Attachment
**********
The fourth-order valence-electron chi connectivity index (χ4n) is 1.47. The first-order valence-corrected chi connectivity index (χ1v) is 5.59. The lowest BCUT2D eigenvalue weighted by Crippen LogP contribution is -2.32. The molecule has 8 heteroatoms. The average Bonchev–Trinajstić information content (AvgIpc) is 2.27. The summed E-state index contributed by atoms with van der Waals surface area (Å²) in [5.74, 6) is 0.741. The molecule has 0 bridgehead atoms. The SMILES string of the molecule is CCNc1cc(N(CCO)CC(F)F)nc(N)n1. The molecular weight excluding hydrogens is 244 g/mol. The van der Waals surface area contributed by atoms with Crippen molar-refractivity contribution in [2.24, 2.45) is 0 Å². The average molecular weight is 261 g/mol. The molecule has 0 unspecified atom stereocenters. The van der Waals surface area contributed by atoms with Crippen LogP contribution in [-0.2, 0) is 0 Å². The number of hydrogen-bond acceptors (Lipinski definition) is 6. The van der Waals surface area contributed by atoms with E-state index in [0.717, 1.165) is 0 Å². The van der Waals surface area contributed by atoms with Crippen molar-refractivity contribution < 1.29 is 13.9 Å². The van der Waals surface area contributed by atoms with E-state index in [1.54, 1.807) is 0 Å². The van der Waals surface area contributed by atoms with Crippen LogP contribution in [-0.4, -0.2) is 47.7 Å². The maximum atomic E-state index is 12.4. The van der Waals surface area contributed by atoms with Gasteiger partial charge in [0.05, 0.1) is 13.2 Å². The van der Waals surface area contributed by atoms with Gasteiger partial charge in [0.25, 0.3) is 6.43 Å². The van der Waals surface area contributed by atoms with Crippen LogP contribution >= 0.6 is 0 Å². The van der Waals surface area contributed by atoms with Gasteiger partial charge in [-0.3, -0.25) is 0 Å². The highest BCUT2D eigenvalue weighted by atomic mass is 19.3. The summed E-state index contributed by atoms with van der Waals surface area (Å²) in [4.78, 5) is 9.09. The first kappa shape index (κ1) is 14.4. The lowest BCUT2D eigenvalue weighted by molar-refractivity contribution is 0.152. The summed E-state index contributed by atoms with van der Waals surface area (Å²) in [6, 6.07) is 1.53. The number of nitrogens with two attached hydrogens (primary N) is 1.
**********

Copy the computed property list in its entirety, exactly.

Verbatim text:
The fourth-order valence-electron chi connectivity index (χ4n) is 1.47. The first-order valence-corrected chi connectivity index (χ1v) is 5.59. The lowest BCUT2D eigenvalue weighted by Crippen LogP contribution is -2.32. The molecule has 8 heteroatoms. The average Bonchev–Trinajstić information content (AvgIpc) is 2.27. The summed E-state index contributed by atoms with van der Waals surface area (Å²) in [5.74, 6) is 0.741. The molecule has 0 bridgehead atoms. The SMILES string of the molecule is CCNc1cc(N(CCO)CC(F)F)nc(N)n1. The molecular weight excluding hydrogens is 244 g/mol. The van der Waals surface area contributed by atoms with Crippen molar-refractivity contribution in [2.24, 2.45) is 0 Å². The average molecular weight is 261 g/mol. The molecule has 0 unspecified atom stereocenters. The van der Waals surface area contributed by atoms with Crippen LogP contribution in [-0.2, 0) is 0 Å². The number of hydrogen-bond acceptors (Lipinski definition) is 6. The van der Waals surface area contributed by atoms with E-state index in [0.717, 1.165) is 0 Å². The van der Waals surface area contributed by atoms with Crippen molar-refractivity contribution < 1.29 is 13.9 Å². The van der Waals surface area contributed by atoms with E-state index in [1.54, 1.807) is 0 Å². The van der Waals surface area contributed by atoms with Crippen LogP contribution in [-0.4, -0.2) is 47.7 Å². The maximum atomic E-state index is 12.4. The van der Waals surface area contributed by atoms with Gasteiger partial charge in [0.05, 0.1) is 13.2 Å². The van der Waals surface area contributed by atoms with Gasteiger partial charge in [0.25, 0.3) is 6.43 Å². The van der Waals surface area contributed by atoms with Crippen LogP contribution >= 0.6 is 0 Å². The van der Waals surface area contributed by atoms with Gasteiger partial charge in [-0.3, -0.25) is 0 Å². The highest BCUT2D eigenvalue weighted by atomic mass is 19.3. The summed E-state index contributed by atoms with van der Waals surface area (Å²) in [4.78, 5) is 9.09. The first kappa shape index (κ1) is 14.4. The lowest BCUT2D eigenvalue weighted by molar-refractivity contribution is 0.152. The summed E-state index contributed by atoms with van der Waals surface area (Å²) in [6, 6.07) is 1.53. The number of nitrogens with two attached hydrogens (primary N) is 1.